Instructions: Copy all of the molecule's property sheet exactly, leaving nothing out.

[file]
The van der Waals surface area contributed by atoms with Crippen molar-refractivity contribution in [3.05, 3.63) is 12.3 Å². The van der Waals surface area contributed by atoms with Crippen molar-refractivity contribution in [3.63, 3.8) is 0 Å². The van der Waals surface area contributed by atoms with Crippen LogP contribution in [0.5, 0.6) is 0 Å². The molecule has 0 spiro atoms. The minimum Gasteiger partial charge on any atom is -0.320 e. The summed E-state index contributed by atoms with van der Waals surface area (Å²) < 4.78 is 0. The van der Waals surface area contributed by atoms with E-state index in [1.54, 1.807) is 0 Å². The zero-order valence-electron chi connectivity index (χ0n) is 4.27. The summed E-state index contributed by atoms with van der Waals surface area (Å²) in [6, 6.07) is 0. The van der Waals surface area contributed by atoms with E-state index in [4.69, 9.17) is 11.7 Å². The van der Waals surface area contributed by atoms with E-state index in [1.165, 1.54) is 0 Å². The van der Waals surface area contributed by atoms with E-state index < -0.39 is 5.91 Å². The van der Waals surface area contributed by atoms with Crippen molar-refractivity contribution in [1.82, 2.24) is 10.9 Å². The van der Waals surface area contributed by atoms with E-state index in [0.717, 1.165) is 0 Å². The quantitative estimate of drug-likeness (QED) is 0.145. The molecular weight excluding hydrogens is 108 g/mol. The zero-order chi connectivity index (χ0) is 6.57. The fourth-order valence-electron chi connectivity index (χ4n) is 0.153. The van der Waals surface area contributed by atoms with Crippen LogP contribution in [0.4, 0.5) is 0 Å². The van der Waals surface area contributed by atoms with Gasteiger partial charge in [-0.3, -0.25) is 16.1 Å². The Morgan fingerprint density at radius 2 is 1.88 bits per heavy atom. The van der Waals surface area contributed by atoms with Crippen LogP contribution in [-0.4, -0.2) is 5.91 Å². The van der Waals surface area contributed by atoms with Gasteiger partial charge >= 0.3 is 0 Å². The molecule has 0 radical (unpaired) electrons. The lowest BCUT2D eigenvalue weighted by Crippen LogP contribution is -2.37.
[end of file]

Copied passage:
The van der Waals surface area contributed by atoms with Crippen molar-refractivity contribution in [3.05, 3.63) is 12.3 Å². The van der Waals surface area contributed by atoms with Crippen molar-refractivity contribution in [3.63, 3.8) is 0 Å². The van der Waals surface area contributed by atoms with Crippen LogP contribution in [0.5, 0.6) is 0 Å². The molecule has 0 spiro atoms. The minimum Gasteiger partial charge on any atom is -0.320 e. The summed E-state index contributed by atoms with van der Waals surface area (Å²) < 4.78 is 0. The van der Waals surface area contributed by atoms with E-state index in [1.54, 1.807) is 0 Å². The zero-order valence-electron chi connectivity index (χ0n) is 4.27. The summed E-state index contributed by atoms with van der Waals surface area (Å²) in [6, 6.07) is 0. The van der Waals surface area contributed by atoms with E-state index in [4.69, 9.17) is 11.7 Å². The van der Waals surface area contributed by atoms with E-state index in [1.165, 1.54) is 0 Å². The van der Waals surface area contributed by atoms with E-state index < -0.39 is 5.91 Å². The van der Waals surface area contributed by atoms with Crippen molar-refractivity contribution in [1.82, 2.24) is 10.9 Å². The van der Waals surface area contributed by atoms with E-state index in [0.717, 1.165) is 0 Å². The quantitative estimate of drug-likeness (QED) is 0.145. The molecular weight excluding hydrogens is 108 g/mol. The zero-order chi connectivity index (χ0) is 6.57. The fourth-order valence-electron chi connectivity index (χ4n) is 0.153. The van der Waals surface area contributed by atoms with Crippen LogP contribution in [0.4, 0.5) is 0 Å². The van der Waals surface area contributed by atoms with Gasteiger partial charge in [-0.3, -0.25) is 16.1 Å². The Morgan fingerprint density at radius 2 is 1.88 bits per heavy atom. The van der Waals surface area contributed by atoms with Crippen LogP contribution in [-0.4, -0.2) is 5.91 Å². The van der Waals surface area contributed by atoms with Gasteiger partial charge >= 0.3 is 0 Å². The molecule has 0 radical (unpaired) electrons. The lowest BCUT2D eigenvalue weighted by Crippen LogP contribution is -2.37.